Dynamize can convert associated types in:

  • return types, e.g. fn example(&self) -> Self::A
  • callback parameters, e.g. fn example<F: Fn(Self::A)>(&self, f: F)

Dynamize also understands if you wrap associated types in the following types:

  • tuples
  • Option<_>
  • Result<_, _>
  • some::module::Result<_> (type alias with fixed error type)
  • &mut dyn Iterator<Item = _>
  • Vec<_>, VecDeque<_>, LinkedList<_>, HashSet<K>, BinaryHeap<K>, BTreeSet<K>, HashMap<K, _>, BTreeMap<K, _>
    (for K only Into-bounded associated types work because they require Eq)

Note that since these are resolved recursively you can actually nest these arbitrarily so e.g. the following also just works:

fn example(&self) -> Result<Vec<Self::Item>, Self::Error>;

How does dynamize deal with method generics?

In order to be object-safe methods must not have generics, so dynamize simply moves them to the trait definition. For the following source code:

#[dynamize::dynamize]
trait Gen {
    type Result: std::fmt::Display;

    fn foo<A>(&self, a: A) -> Self::Result;
    fn bar<A, B>(&self, a: A, b: B) -> Self::Result;
    fn buz(&self) -> Self::Result;
}

dynamize generates the following trait:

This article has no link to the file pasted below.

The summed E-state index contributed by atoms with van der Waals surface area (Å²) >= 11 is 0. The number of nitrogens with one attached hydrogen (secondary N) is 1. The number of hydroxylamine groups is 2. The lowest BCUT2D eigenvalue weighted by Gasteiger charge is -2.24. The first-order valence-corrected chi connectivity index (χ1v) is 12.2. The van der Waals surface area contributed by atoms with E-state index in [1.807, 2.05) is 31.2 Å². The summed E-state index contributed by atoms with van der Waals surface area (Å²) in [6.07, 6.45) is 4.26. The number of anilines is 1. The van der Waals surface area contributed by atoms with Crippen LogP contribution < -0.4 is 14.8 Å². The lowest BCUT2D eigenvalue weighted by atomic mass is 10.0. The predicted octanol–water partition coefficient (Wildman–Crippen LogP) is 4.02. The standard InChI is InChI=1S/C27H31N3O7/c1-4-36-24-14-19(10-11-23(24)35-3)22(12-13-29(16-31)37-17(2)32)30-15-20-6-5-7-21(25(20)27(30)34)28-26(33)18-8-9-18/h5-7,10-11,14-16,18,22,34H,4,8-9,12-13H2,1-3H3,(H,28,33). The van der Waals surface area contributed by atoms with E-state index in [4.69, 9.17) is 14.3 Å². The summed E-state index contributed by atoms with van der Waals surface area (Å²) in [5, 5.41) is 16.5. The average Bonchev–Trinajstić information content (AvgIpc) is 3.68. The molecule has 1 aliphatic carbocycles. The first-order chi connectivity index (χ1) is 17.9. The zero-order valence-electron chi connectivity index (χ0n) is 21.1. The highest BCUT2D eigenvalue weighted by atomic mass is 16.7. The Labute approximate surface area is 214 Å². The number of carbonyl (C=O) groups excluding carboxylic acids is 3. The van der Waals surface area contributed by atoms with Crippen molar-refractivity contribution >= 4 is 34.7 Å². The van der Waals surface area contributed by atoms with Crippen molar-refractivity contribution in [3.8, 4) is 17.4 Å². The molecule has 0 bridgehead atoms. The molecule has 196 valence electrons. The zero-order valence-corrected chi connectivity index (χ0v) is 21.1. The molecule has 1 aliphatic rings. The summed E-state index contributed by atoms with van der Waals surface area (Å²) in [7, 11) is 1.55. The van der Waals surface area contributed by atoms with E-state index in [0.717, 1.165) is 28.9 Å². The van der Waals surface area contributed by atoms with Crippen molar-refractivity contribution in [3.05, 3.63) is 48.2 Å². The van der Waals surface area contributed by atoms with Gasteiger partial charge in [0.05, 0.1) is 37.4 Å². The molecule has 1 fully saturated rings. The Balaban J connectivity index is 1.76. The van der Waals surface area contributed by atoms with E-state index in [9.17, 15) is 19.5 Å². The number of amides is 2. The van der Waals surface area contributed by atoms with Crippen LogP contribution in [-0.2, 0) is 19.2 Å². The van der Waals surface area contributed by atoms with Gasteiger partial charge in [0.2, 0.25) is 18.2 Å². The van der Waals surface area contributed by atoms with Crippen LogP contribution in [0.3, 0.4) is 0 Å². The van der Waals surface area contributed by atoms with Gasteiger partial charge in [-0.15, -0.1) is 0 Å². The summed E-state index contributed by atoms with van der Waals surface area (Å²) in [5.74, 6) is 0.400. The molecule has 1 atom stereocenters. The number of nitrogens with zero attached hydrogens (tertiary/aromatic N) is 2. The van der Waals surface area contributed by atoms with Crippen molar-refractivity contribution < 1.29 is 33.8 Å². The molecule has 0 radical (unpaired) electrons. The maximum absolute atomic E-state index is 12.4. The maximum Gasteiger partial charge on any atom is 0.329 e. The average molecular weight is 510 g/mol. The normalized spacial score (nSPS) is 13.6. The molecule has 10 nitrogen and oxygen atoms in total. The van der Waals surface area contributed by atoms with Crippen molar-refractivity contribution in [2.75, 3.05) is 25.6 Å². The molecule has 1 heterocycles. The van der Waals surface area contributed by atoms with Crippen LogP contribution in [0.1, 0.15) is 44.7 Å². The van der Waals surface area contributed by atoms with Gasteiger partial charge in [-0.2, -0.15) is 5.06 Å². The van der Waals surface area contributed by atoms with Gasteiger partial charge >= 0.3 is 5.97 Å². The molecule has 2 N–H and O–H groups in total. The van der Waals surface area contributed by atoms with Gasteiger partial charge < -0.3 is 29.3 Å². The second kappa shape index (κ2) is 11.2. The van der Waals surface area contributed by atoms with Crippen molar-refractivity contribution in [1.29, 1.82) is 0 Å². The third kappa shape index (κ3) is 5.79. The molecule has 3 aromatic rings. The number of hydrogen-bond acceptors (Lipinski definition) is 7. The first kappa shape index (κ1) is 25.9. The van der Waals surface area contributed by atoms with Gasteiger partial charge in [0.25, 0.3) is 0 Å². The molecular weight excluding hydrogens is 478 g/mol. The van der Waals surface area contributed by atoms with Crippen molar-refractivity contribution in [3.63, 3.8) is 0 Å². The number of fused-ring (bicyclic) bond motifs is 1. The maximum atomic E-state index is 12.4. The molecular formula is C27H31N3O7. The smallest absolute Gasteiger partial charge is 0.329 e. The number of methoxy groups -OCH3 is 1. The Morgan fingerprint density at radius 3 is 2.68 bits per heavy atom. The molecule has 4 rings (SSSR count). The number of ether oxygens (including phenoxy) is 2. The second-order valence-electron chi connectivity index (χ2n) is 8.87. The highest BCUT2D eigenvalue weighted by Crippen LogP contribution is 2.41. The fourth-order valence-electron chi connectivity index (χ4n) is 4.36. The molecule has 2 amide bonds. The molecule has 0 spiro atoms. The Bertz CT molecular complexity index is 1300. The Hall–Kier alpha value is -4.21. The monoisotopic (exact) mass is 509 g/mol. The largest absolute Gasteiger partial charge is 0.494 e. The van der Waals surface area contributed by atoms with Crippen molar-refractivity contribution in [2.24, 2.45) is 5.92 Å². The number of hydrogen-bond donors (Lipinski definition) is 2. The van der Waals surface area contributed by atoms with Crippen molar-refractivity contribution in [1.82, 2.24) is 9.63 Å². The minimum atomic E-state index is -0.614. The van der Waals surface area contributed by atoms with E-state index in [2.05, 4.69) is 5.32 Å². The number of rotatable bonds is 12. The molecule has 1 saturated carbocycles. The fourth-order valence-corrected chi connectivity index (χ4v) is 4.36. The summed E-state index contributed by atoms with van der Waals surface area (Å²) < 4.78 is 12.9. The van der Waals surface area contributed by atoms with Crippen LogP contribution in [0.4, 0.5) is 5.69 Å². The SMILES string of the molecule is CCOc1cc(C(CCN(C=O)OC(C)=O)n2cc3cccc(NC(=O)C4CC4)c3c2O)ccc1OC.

trait DynGen<A, B> {
    fn foo(&self, a: A) -> Box<dyn std::fmt::Display + '_>;
    fn bar(&self, a: A, b: B) -> Box<dyn std::fmt::Display + '_>;
    fn buz(&self) -> Box<dyn std::fmt::Display + '_>;
}

If two method type parameters have the same name, dynamize enforces that they also have the same bounds and only adds the parameter once to the trait.

Note that in the dynamized trait calling the buz method now requires you to specify both generic types, even though they aren't actually required by the method. You can avoid this by splitting the original trait in two, i.e. moving the buz method to a separate trait, which can be dynamized separately.

Dynamize supports async

Dynamize supports async out of the box. Since Rust however does not yet support async functions in traits, you'll have to additionally use another library like async-trait, for example:

#[dynamize::dynamize]
#[dyn_trait_attr(async_trait)]
#[blanket_impl_attr(async_trait)]
#[async_trait]
trait Client: Sync {
    type Error: std::error::Error + Send;

    async fn get(&self, url: String) -> Result<Vec<u8>, Self::Error>;
}
  • #[dyn_trait_attr(foo)] attaches #[foo] to the dynamized trait
  • #[blanket_impl_attr(foo)] attaches #[foo] to the blanket implementation

Note that it is important that the #[dynamize] attribute comes before the #[async_trait] attribute, since dynamize must run before async_trait.

Dynamized supertraits